A Tribe Called Red taps a diversity of voices for We Are the Halluci Nation
A Tribe Called Red started out making dance music for urban aboriginals, but on new record We Are the Halluci Nation the three First Nations producers have gone global.
Not content with continuing their groundbreaking work with powwow groups Black Bear and the Chippewa Travellers, DJ NDN, 2oolman, and Bear Witness have gone north to enlist Inuit iconoclast Tanya Tagaq and Sami activist Maxida Märak, south to work with Colombian-born singer Lido Pimienta, and into the international world of rap to hook up with wordsmiths Yasiin Bey (a.k.a. Mos Def) and Saul Williams.
But for the first and last words on We Are the Halluci Nation—and for its overall mission statement, too—they’ve exhumed the wisdom of the late John Trudell, the Santee Dakota activist, poet, and songwriter who died in 2015.
“We are the tribe that they cannot see/We live on an industrial reservation/We are the Halluci Nation,” Trudell proclaims on the tone-setting title track; 50 minutes later, he offers a measured call for resistance against “ALie Nation”, a.k.a. the military-industrial colonizers of lands and minds.
It’s reported that Trudell’s last words were “Celebrate love, celebrate life” and that advice is also key to what A Tribe Called Red have accomplished with We Are the Halluci Nation. The anger that drove earlier releases remains, but the record also provides a larger dose of joy—along with a big-tent willingness to embrace anyone ready to stand up against injustice.
“Yeah, I’d say so,” Tim “2oolman” Hill agrees, on the line from his Winnipeg home studio. “The mantra for the album was pretty much Trudell’s words, for sure.
“I think we need to go back to creating a space for people to connect with each other to make change a reality—especially in light of what has been going on in the world, and what has been going on for quite some time.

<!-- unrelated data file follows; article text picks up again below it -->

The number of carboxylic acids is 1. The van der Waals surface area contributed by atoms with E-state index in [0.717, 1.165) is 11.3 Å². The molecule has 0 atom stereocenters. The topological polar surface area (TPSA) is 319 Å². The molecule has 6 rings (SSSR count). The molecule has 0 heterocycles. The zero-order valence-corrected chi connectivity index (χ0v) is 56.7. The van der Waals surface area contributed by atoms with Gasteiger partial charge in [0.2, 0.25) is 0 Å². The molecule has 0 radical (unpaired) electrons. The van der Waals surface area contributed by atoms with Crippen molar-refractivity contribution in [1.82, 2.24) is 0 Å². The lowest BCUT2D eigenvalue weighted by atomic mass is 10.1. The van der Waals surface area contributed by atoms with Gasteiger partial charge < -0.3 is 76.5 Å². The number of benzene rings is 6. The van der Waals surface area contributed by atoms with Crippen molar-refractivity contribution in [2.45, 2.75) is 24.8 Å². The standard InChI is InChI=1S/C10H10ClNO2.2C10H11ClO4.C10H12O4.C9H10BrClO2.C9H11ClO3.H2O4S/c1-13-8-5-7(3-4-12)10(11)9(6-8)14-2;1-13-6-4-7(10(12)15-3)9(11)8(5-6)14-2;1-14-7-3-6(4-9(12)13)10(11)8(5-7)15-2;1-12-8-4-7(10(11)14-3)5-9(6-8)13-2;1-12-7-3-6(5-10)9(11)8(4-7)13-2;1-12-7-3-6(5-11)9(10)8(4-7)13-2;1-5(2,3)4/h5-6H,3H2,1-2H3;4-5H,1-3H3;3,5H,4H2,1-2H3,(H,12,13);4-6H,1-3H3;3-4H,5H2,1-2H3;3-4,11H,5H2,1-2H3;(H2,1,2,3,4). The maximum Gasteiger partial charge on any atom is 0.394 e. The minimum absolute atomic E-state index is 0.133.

“He was a superhero of mine,” Hill adds of Trudell. “Growing up, I knew that this man stood up for our rights, and it wasn’t even until later that I realized he was an artist. I just knew of his activism, and that he was a good, kind man....
“So for me to have a role model like him was very important in my upbringing—and it was just an ultimate pleasure to be able to work with a guy like that, who had an impact on me, but also on my family and people I haven’t met. His reach was very, very long. So, yeah, he’s somebody that I really admire right to this day.”
Trudell’s work—whether on the page, in his songs, or on the front line of resistance—was always imbued with an openhearted sense of purpose, and the members of A Tribe Called Red have carried that into their own music-making.
Despite its expansive stylistic reach and its dazzling panoply of guests, We Are the Halluci Nation is given cohesion by its underlying message of global unity—and by its makers’ ever-increasing studio prowess.
“When we made this record, when we first started in on it, we wanted to go another level up,” Hill says. “We were doing things that we’d never done before: different genres, different sounds, different moods.
“And then we had all these great artists that we collaborated with, so we were trying to match their greatness, and just trying to be the best that we possibly could.
“I think we accomplished that with this record,” he adds, and he’ll get no argument here: We Are the Halluci Nation is a living, breathing, moving masterpiece.
A Tribe Called Red plays the Commodore on Friday and Monday (November 18 and 21).